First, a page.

When the player pool for Team USA consideration for the 2014 World Cup in Spain (formerly the World Championships, but FIBA is trying to ride soccer's success some here) and the 2016 Olympics in Rio de Janeiro was announced earlier today, it was certainly no surprise that Chris Paul and Blake Griffin were among the 28 names on the list. Nor in fact was it a surprise that DeAndre Jordan was not on the list -- but it was something of a disappointment.
Paul is a Team USA veteran and two-time Olympic Gold Medalist. If he wants to be considered, then he's on the team, it's as simple as that. Point guard play is arguably more important in international basketball than it is in the NBA, since these teams are thrown together quickly, and having a smart and capable on court leader becomes that much more important. As for Griffin, he's been on Team USA's radar since the 2010 Worlds, but injuries have kept him off the team. He was actually named to the Team USA for the 2012 London Olympics, but an injury in a tune up game sidelined him and he was replaced by Anthony Davis.
Paul will probably opt against playing in the Worlds in 2014; as much as USA Basketball wants to emphasize an ongoing commitment, the fact is that for the top names, Olympic gold matters more, and they won't invest their time on the Worlds. Griffin will no doubt play in Spain given the chance, in order to help secure himself a place on the team for Rio.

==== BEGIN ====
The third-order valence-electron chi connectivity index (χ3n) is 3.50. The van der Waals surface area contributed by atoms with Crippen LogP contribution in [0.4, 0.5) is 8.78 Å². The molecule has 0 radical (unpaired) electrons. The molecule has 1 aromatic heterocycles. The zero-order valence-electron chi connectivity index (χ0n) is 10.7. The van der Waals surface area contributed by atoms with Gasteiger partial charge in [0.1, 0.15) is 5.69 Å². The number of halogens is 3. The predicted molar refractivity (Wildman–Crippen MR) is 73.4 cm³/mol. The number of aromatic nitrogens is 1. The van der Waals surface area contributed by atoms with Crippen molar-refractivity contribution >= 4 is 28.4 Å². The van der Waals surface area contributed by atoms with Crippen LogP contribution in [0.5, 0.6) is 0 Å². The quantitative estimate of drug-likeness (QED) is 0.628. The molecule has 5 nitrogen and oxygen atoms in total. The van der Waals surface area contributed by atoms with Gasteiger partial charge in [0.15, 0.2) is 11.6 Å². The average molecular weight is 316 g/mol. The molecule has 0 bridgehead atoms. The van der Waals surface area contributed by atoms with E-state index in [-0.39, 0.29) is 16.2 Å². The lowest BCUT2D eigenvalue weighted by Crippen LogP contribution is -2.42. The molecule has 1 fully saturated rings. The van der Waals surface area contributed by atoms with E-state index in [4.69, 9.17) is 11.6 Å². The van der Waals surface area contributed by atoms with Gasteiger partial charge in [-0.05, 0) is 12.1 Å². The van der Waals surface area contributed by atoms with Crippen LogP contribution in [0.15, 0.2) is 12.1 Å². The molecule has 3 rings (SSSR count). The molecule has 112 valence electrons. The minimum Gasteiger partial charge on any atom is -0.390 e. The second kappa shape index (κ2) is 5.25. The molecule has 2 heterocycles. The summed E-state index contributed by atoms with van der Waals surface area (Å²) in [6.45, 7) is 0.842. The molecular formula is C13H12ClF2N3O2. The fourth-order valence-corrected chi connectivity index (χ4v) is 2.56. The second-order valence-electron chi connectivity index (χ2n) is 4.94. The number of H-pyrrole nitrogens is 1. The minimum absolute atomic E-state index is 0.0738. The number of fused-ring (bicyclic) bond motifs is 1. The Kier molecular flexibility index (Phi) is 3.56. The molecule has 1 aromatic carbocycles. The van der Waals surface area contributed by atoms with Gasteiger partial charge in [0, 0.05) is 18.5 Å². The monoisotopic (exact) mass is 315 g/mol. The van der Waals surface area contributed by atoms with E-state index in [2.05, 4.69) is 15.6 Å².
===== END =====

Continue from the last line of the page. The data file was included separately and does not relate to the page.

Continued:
Jordan was part of the Select team of hopefuls chosen to participate in a USA Basketball mini-camp in Las Vegas over the summer. There were a slew of bigs in that camp with DeAndre: Davis was there, along with Andre Drummond, DeMarcus Cousins, Greg Monroe, Tyler Zeller and Derrick Favors. Jordan played as well as any big at the camp and earned high praise from the coaches at the time; but while Cousins and Drummond made it into the pool for Team USA, Jordan did not.
The timing is interesting in so far as we've been talking this week about Jordan vis-a-vis Drummond. There's an amazing amount of buzz surrounding the Pistons' youngster, who could add an All Star appearance to his Team USA selection next week. But the simple fact is that Jordan and Drummond are very similar players, and Jordan has been better this season.
Of course, Drummond is just 21 years old, and Team USA in particular (with one big tournament to worry about every two years) has a vested interest in getting players identified and into the system as early as possible.
Jordan was always a long shot for Team USA. Cousins is a major talent and it's difficult to argue his inclusion on a strictly basketball basis (though you could certainly make a different argument). As for the DeAndre/Andre question: it's hard to fault USA Basketball for going with the younger of the two.
Obviously we would have liked to see Jordan continue gaining this experience. It's hard to quantify what impact his week working with Mike Krzyzewski, Tom Thibodeau and the other Team USA coaches may have had, but he's obviously having his best season, and his Team USA experience is almost certainly part of the reason.
By the way, this isn't over yet. These pools are always very fluid, and if a few bigs opt out of consideration (Tyson Chandler is 31 after all) then Jordan could get back on the radar. Depending on one views Davis, there are only three true centers in the pool of 28. Coach K has played small ever since taking over the reins of Team USA, but if Cousins or Drummond doesn't work out, they may need Jordan yet.
Here's the full list of 28 players in the Team USA pool: